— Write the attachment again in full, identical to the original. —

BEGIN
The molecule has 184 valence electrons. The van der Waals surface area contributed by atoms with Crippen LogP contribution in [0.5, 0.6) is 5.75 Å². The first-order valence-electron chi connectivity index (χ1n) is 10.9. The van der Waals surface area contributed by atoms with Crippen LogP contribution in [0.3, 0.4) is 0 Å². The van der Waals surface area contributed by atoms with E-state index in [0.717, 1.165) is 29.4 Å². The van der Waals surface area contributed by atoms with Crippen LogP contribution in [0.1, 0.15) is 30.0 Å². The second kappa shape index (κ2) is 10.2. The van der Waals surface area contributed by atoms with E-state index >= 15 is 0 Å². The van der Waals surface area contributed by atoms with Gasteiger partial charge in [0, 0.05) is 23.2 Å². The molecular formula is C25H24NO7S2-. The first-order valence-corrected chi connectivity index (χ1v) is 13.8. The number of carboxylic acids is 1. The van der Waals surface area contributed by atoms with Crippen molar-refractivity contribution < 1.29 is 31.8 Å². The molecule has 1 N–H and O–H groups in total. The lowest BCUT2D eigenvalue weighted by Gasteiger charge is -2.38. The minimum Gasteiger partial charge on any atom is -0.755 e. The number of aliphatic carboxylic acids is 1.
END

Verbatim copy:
The molecule has 184 valence electrons. The van der Waals surface area contributed by atoms with Crippen LogP contribution in [0.5, 0.6) is 5.75 Å². The first-order valence-electron chi connectivity index (χ1n) is 10.9. The van der Waals surface area contributed by atoms with Crippen LogP contribution in [0.3, 0.4) is 0 Å². The van der Waals surface area contributed by atoms with E-state index in [0.717, 1.165) is 29.4 Å². The van der Waals surface area contributed by atoms with Crippen LogP contribution in [0.1, 0.15) is 30.0 Å². The second kappa shape index (κ2) is 10.2. The van der Waals surface area contributed by atoms with E-state index >= 15 is 0 Å². The van der Waals surface area contributed by atoms with Gasteiger partial charge in [0, 0.05) is 23.2 Å². The molecular formula is C25H24NO7S2-. The first-order valence-corrected chi connectivity index (χ1v) is 13.8. The number of carboxylic acids is 1. The van der Waals surface area contributed by atoms with Crippen molar-refractivity contribution < 1.29 is 31.8 Å². The molecule has 1 N–H and O–H groups in total. The lowest BCUT2D eigenvalue weighted by Gasteiger charge is -2.38. The minimum Gasteiger partial charge on any atom is -0.755 e. The number of aliphatic carboxylic acids is 1.